England women’s cricket team will return to training across six different venues on Monday amid renewed optimism that a proposed tri-series with India and South Africa could take place this summer.
A total of 24 players from Lisa Keightley’s squad will begin individualised training across the country on June 22 before progressing to small group sessions at a later date.
The resumption of training in small cohorts will be the side’s first type of formal, in-person training session since their T20 World Cup semi-final exit in Australia on March 5.
Players will follow the same medical guidelines and be placed under the bio-secure conditions that have been in place for England men, who returned to individual training on May 20 due to their earlier targeted return on July 8 in a three-test series against the West Indies.
England women were due to host two international series this summer, with India visiting in June and South Africa in September. Though the former have already been postponed, the ECB remains in contact with the Board of Control for Cricket in India and Cricket South Africa to try to formalise some new plans for cricket this year.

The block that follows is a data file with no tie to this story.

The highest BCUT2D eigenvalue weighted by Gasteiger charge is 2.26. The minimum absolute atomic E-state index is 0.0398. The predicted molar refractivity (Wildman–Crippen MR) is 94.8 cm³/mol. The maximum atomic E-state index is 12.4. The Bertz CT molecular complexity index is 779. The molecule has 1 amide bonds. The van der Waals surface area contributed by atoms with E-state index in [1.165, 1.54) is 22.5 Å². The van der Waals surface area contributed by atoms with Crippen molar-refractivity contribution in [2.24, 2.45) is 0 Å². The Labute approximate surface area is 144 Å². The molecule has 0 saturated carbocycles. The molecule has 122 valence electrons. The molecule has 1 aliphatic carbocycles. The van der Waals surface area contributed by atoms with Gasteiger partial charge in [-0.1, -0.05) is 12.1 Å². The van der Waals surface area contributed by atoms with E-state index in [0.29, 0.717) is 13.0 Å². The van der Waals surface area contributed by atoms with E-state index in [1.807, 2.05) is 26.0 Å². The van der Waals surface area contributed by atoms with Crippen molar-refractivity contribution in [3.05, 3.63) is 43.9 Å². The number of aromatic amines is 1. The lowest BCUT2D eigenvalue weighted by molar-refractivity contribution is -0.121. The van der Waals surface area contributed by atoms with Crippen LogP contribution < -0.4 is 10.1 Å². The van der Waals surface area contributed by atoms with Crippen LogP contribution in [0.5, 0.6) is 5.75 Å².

The only definitive date in the women’s calendar at present is the South Africa series — comprising four one-day internationals and two T20s — which is scheduled to begin on September 1. Squads for specific formats are expected to be named in due course, providing the proposed series are given the green light.
Jonathan Finch, the director of England Women’s cricket, said: “We remain hopeful of playing cricket this summer and it’s exciting for this group of players to be able to return to training.
“We’ve had great support from the First-Class Counties with the use of their venues, and we’re grateful to them for that, and hopefully this is one step closer towards England Women returning to the field this summer.”
There were fears that women’s cricket might not go ahead this summer after Clare Connor, the ECB women’s cricket director, last month said England women’s fixtures might have to be sacrificed in order to safeguard its long-term future.
There were fears that women’s cricket might not go ahead at all this summer after the ECB women’s cricket director, Clare Connor, last month said the revenue-driving men’s international game had to take priority.—AP